Hostile block transfer application dismissed – “too much, too soon”

The First Respondent had operated as an insolvency office holder from Triap Limited (“the Company”). The Second Respondent had acted as a consultant, also taking appointments.

HMRC presented a winding up petition against the Company. Shortly thereafter the First Respondent transferred the business and assets to a new company, including the work in progress in relation to office holder appointments. No payment was made for the transfer.

The Company was wound up and the Applicants were appointed as joint liquidators. They commenced proceedings in respect of the transfer of the business on the basis that it was a void transaction under section 127 of the Insolvency Act 1986 (“the Act”).

They also applied for a block transfer of the insolvency appointments held by the Respondents under rules 12.36 to 12.38 of the Insolvency (England and Wales) Rules 2016.

The Applicants applied in their personal capacity as proposed replacement office holders. They had filed evidence criticising the conduct of the Respondents, in particular the First Respondent’s failure to co-operate with the Applicants in their capacity as liquidators, and his action in transferring the business notwithstanding his knowledge of section 127 of the Act.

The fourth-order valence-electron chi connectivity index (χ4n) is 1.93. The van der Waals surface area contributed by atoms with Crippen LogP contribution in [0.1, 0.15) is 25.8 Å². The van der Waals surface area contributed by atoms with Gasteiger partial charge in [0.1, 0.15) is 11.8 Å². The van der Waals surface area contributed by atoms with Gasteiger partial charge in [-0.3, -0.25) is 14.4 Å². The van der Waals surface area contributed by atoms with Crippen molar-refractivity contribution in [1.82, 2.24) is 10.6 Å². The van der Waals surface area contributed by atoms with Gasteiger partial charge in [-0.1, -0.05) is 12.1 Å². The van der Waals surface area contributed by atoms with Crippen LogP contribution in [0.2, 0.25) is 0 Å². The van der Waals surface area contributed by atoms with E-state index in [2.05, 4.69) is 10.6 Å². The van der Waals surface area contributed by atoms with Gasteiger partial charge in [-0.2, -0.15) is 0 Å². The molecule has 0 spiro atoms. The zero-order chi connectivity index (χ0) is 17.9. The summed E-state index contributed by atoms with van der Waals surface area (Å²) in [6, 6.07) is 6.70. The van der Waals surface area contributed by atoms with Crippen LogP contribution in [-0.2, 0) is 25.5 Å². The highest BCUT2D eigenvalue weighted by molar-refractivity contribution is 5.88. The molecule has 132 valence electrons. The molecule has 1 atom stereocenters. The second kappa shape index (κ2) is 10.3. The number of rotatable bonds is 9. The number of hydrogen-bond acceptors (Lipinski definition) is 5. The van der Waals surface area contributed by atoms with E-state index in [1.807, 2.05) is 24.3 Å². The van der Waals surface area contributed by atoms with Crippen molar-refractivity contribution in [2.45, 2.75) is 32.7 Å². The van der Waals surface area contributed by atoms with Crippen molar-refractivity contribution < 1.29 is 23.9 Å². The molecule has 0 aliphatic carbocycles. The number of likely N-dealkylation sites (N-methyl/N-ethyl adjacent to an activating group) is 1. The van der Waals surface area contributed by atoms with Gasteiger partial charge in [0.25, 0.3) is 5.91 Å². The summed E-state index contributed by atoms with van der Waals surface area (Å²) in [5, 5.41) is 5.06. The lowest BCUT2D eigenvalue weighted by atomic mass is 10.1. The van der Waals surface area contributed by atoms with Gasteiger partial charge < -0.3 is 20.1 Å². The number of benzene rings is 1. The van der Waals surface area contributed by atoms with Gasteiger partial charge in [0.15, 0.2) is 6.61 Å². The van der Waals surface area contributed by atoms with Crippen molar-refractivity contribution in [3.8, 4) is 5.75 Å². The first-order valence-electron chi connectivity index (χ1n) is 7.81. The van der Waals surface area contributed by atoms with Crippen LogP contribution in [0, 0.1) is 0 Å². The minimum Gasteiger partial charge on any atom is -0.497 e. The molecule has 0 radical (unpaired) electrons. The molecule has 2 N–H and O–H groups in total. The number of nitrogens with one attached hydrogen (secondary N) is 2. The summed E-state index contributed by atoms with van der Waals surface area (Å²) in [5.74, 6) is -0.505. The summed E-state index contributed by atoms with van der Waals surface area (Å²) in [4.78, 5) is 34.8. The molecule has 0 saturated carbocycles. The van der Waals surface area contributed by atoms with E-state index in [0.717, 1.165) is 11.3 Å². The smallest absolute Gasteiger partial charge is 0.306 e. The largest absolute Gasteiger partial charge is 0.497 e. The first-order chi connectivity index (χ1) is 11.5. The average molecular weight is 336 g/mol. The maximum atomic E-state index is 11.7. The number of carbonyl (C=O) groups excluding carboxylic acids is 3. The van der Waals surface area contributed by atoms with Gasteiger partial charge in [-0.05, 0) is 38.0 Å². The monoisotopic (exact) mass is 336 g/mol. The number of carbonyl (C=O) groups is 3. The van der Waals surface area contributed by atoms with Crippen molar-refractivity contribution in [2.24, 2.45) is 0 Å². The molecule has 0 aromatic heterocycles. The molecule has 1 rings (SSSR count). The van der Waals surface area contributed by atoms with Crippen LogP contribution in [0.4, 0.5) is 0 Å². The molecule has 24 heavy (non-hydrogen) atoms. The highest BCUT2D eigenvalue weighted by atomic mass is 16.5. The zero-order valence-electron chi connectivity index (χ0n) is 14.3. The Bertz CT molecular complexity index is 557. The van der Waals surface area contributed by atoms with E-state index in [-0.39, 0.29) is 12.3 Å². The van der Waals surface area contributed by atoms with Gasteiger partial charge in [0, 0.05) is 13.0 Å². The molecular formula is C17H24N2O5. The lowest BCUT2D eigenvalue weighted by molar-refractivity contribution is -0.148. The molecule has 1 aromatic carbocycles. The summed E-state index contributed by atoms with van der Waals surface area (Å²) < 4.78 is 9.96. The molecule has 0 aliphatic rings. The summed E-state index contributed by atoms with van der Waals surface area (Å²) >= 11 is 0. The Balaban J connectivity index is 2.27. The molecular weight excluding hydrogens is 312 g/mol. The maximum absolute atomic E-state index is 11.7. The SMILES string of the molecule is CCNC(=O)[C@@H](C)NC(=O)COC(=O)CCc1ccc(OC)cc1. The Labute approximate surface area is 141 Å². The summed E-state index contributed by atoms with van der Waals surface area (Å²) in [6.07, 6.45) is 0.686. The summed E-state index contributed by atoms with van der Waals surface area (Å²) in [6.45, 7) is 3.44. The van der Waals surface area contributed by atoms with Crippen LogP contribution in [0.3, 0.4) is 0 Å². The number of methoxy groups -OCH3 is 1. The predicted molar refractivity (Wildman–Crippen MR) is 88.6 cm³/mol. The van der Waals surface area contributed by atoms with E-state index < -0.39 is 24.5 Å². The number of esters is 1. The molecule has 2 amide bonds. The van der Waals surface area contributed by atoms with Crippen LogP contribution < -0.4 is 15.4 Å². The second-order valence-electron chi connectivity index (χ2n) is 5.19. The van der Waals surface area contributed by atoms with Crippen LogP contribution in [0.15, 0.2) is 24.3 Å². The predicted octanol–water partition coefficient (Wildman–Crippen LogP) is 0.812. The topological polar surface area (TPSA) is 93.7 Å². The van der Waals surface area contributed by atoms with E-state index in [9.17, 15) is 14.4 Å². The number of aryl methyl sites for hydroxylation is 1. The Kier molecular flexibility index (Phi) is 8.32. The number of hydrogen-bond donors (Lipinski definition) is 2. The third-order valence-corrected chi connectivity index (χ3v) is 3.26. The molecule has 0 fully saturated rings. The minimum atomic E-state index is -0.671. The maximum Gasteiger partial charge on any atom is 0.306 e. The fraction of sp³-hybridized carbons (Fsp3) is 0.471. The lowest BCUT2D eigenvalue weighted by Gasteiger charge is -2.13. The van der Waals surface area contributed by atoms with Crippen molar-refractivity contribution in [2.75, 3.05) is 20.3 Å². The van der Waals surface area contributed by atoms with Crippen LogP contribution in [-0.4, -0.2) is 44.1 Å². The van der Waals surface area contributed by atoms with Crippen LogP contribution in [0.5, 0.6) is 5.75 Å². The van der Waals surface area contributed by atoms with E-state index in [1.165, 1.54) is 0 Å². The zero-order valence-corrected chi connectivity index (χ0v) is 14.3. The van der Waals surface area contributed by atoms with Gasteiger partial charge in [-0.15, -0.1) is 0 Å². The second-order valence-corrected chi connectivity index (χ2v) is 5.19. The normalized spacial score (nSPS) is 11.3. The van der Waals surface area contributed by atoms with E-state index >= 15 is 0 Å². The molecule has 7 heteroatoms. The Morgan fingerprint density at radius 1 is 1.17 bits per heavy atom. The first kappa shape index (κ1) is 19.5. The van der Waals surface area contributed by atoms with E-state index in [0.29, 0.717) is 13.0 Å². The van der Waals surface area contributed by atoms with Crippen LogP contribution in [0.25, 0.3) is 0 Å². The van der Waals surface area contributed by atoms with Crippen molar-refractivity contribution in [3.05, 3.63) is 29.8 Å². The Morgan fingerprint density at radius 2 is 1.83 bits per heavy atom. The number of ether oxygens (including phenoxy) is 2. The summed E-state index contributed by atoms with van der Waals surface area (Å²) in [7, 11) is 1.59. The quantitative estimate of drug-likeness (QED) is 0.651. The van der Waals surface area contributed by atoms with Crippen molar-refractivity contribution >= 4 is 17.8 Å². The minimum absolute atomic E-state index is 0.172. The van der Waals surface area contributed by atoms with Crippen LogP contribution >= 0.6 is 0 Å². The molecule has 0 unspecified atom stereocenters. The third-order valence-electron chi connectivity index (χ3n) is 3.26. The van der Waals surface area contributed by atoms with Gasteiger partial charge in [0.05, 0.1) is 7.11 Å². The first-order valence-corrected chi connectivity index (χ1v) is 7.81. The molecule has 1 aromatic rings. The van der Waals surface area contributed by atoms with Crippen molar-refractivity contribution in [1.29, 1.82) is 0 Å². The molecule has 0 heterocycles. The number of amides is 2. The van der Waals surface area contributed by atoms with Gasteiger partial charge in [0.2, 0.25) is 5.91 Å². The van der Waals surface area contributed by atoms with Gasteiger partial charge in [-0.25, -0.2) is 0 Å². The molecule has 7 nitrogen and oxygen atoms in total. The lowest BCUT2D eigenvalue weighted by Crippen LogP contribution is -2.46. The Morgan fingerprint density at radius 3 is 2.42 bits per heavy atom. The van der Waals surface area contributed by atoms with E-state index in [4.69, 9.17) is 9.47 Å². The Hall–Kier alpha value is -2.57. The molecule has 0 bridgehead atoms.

The Court considered that whilst replacement office holders had standing to make a block transfer application, this was only as part of a shortcut procedure, where an insolvency practitioner was no longer willing or able to act and it is expedient to transfer cases in a single transaction. That was not the case here.

Despite the Applicants potentially having standing as expense creditors in many of the cases, this did not give them legitimate interest in the relief sought, namely a wholesale transfer of the cases.

The Court concluded that the Applicants were, in reality, attempting to seek relief which could only properly be sought by parties entitled to bring an application under section 108 of the Act (or the equivalent) concerning the hostile removal of an insolvency office holder, or by a regulatory professional body.

In this case the Court was concerned here that the creditors had not been given a voice. Whilst the conduct of the First Respondent could be open to criticism, and that there were clearly matters to investigate in the liquidation, the Court concluded that Applicants sought too much, too soon.

No doubt, there will be more to come in relation to this liquidation.

2020 WL 02748279

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